|15th Alabama Regiment
|Colonel William C. Oates
This regiment organized at Fort Mitchell in the summer of 1861, and moved at once into Virginia. Joining the main army
near Manassas, it was brigaded with the 21st Georgia, 21st North Carolina, and 16th Mississippi, under Gen. G. B. Crittenden
of Kentucky; Gen I. R. Trimble succeeding Crittenden in December. When the army moved over to Yorktown, the Fifteenth remained
on the Shenandoah, in Gen. T. J. Jackson's division. It was engaged with slight loss at Front Royal and Winchester, but lost
9 killed and 33 wounded, out of 425, at Cross Keys. Moving over to Richmond, in Jackson's flank movement on McClellan, it
entered the first battle of Cold Harbor with 412 men, and lost 34 killed and 110 wounded. Five days after, it suffered lightly
at Malvern Hill. On the march in Maryland, it was engaged at Hazel River and Manassas Junction with a loss of 6 killed and
22 wounded. A day or two later, the Fifteenth participated in the second and greater battle of Manassas, losing 21 killed
and 91 wounded out of 440 men engaged. At Chantilly the regiment lost 4 killed and 14 wounded, and took part in the investment
of Harper's Ferry, with trivial loss. At Sharpsburg, of 300 engaged, 9 were killed and 75 wounded. Under fire at Fredericksburg,
the casualties were one killed and 34 wounded. The Fifteenth was then placed in a brigade under Gen. Law (with the Fourth,
Forty-fourth, Forty-seventh, and Forty-eighth Alabama regiments), Longstreet's corps. At Suffolk it lost 4 killed and 18 wounded.
It took part in the grand assault of Hood's division on Gettysburg, and within a few minutes lost 72 killed, 190 wounded,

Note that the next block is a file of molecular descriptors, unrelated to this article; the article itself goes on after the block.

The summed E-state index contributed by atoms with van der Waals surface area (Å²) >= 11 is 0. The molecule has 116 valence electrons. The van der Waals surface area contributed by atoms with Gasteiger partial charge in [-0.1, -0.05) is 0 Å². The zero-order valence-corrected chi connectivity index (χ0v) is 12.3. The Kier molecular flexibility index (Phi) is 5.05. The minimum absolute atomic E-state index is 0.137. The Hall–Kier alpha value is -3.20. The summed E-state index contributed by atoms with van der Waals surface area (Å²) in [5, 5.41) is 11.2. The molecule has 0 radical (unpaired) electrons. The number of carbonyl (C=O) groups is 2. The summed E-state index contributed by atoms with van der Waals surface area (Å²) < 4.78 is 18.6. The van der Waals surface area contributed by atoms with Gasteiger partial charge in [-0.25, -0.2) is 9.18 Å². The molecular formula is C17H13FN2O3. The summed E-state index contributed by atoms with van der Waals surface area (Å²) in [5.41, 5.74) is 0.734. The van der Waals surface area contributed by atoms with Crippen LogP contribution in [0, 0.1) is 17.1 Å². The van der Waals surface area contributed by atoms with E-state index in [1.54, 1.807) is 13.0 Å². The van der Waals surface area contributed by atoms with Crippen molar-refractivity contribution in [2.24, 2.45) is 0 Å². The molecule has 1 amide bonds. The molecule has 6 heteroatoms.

and 81 missing out of 644 men engaged. The Fifteenth suffered lightly at Battle Mountain, and, transferred to the West, bore
its colors proudly at Chickamauga, where it lost 19 killed and 123 wounded, out of 425 engaged. In the fierce fights at Brown's
Ferry and Lookout Valley, the regiment lost 15 killed and 40 wounded. Six killed and 21 wounded at Knoxville, and light casualties
at Bean's Station, closed the operations of the regiment in Tennessee. It took 450 men in at the Wilderness and Spotsylvania,
and lost 18 killed and 48 wounded. At Hanover Junction and the second Cold Harbor the loss was 6 killed and 16 wounded, and
then the regiment took its place in the "last ditch" at Petersburg. At Deep Bottom a third of its 275 men present were killed
or wounded, and at Fussell's Mill the loss was 13 killed and 90 wounded. The Fifteenth took part in the subsequent severe
fighting, and surrendered at Appomattox 170 strong. Of 1633 on the rolls, over 260 fell in battle, 440 died in the service,
and 231 were transferred or discharged.
Field and Staff
Colonels - James Cantey of Russell; promoted. John F. Treutlen of Barbour; resigned. William C. Oates of Henry; wounded
at Brown's Ferry. A. A. Lowther of Russell; wounded at Fussell's Mill.
Lieutenant Colonels - J. F. Treutlen; promoted. Isaac B. Feagan of Barbour; wounded at Gettysburg; retired.
Majors - J. W. L. Daniel of Barbour; resigned. A. A. Lowther; wounded at Wilderness; promoted.
Adjutants - Locke Weems of Russell; transferred to line. DeB. Waddell; transferred to line.